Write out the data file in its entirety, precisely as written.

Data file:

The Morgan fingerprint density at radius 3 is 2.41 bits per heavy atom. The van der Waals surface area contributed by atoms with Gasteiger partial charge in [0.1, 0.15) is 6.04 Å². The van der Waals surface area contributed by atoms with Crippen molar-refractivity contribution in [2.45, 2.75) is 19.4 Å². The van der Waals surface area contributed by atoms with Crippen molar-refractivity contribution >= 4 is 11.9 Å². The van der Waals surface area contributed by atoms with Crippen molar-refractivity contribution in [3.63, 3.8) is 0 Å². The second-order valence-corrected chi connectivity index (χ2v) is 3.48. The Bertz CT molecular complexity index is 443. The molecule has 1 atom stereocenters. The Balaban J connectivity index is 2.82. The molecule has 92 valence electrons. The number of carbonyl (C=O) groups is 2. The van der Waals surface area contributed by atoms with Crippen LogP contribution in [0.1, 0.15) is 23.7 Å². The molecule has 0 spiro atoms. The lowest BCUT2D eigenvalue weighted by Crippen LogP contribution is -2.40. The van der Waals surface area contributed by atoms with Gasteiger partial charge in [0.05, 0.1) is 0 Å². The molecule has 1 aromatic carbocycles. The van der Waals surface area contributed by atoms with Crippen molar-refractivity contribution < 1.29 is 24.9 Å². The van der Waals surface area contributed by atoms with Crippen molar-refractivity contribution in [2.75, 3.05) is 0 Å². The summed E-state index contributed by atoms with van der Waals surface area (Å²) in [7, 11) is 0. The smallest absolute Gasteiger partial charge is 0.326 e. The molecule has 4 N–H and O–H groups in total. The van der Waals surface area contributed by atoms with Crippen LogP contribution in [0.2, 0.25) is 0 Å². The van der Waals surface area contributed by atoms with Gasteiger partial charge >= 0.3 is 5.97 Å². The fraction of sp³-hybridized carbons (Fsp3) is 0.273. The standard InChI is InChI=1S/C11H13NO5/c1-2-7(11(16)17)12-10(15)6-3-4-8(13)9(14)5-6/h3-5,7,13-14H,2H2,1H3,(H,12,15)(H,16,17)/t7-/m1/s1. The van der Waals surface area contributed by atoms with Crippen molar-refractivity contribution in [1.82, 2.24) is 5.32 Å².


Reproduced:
The Morgan fingerprint density at radius 3 is 2.41 bits per heavy atom. The van der Waals surface area contributed by atoms with Gasteiger partial charge in [0.1, 0.15) is 6.04 Å². The van der Waals surface area contributed by atoms with Crippen molar-refractivity contribution in [2.45, 2.75) is 19.4 Å². The van der Waals surface area contributed by atoms with Crippen molar-refractivity contribution >= 4 is 11.9 Å². The van der Waals surface area contributed by atoms with Crippen molar-refractivity contribution in [3.63, 3.8) is 0 Å². The second-order valence-corrected chi connectivity index (χ2v) is 3.48. The Bertz CT molecular complexity index is 443. The molecule has 1 atom stereocenters. The Balaban J connectivity index is 2.82. The molecule has 92 valence electrons. The number of carbonyl (C=O) groups is 2. The van der Waals surface area contributed by atoms with Crippen LogP contribution in [0.1, 0.15) is 23.7 Å². The molecule has 0 spiro atoms. The lowest BCUT2D eigenvalue weighted by Crippen LogP contribution is -2.40. The van der Waals surface area contributed by atoms with Gasteiger partial charge in [0.05, 0.1) is 0 Å². The molecule has 1 aromatic carbocycles. The van der Waals surface area contributed by atoms with Crippen molar-refractivity contribution < 1.29 is 24.9 Å². The van der Waals surface area contributed by atoms with Crippen molar-refractivity contribution in [2.75, 3.05) is 0 Å². The summed E-state index contributed by atoms with van der Waals surface area (Å²) in [7, 11) is 0. The smallest absolute Gasteiger partial charge is 0.326 e. The molecule has 4 N–H and O–H groups in total. The van der Waals surface area contributed by atoms with Crippen LogP contribution in [0.2, 0.25) is 0 Å². The van der Waals surface area contributed by atoms with Gasteiger partial charge >= 0.3 is 5.97 Å². The fraction of sp³-hybridized carbons (Fsp3) is 0.273. The standard InChI is InChI=1S/C11H13NO5/c1-2-7(11(16)17)12-10(15)6-3-4-8(13)9(14)5-6/h3-5,7,13-14H,2H2,1H3,(H,12,15)(H,16,17)/t7-/m1/s1. The van der Waals surface area contributed by atoms with Crippen molar-refractivity contribution in [1.82, 2.24) is 5.32 Å².